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Surplus Water to Help California's Drought

 

Last updated 9/24/2015 at 2:05pm



A new water deal would bring 150,000 acre-feet of surplus water to an arid Southern California. The Metropolitan Water District, an LA-based water agency which supplies public utilities to Southern California, received the OK from the Southern Nevada Water Authority for the water supply. Now the district will vote on the deal next week.

The $45-million deal is called water-banking because the selling agency is ‘storing’ the water elsewhere; a percent of it would evaporate otherwise, and it would receive money through the transaction. The Nevada Water Authority would then be allowed to buy it back and ensure its own supplies in future years.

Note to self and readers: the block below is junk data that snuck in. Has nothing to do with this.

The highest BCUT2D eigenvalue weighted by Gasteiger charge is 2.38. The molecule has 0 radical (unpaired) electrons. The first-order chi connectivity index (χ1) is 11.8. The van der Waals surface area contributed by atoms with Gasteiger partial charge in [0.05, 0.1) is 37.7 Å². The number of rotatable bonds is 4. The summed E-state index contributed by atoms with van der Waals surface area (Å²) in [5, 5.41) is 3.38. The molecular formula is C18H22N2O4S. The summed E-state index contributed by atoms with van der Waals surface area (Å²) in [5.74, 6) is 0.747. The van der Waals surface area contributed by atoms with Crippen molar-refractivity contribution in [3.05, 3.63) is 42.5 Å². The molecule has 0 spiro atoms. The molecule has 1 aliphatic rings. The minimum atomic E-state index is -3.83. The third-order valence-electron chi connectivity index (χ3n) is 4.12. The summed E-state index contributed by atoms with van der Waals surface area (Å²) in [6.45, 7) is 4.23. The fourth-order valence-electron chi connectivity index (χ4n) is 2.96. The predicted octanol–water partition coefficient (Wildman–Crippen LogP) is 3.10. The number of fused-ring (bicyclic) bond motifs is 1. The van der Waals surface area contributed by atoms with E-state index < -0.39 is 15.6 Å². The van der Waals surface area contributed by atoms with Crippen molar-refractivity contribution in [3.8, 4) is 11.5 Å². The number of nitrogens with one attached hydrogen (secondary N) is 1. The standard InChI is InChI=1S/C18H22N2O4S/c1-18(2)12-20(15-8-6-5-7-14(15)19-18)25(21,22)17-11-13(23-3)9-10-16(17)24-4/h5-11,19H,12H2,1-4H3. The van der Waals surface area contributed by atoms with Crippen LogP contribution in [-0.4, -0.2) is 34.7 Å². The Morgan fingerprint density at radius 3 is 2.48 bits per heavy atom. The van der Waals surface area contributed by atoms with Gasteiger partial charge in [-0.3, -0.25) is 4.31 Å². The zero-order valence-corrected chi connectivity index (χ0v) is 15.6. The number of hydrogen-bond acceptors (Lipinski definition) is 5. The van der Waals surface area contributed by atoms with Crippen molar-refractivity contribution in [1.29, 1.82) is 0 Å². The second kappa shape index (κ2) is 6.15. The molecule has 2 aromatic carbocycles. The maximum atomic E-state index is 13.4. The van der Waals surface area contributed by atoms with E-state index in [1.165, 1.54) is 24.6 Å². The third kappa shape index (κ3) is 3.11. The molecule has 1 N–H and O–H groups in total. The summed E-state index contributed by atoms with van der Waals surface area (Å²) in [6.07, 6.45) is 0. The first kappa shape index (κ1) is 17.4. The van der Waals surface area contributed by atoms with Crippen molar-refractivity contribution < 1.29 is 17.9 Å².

Southern California and Nevada Water Authority have done more than a dozen similar deals over the past ten years. However, this deal is for twice the amount of water as before.

The Metropolitan Water District will save this shared water for when the Drought depletes California’s reservoirs. The surplus water would come from Lake Mead, a big water reservoir in the Colorado River behind Hoover Dam. The water district operate its own pumps at the lake.

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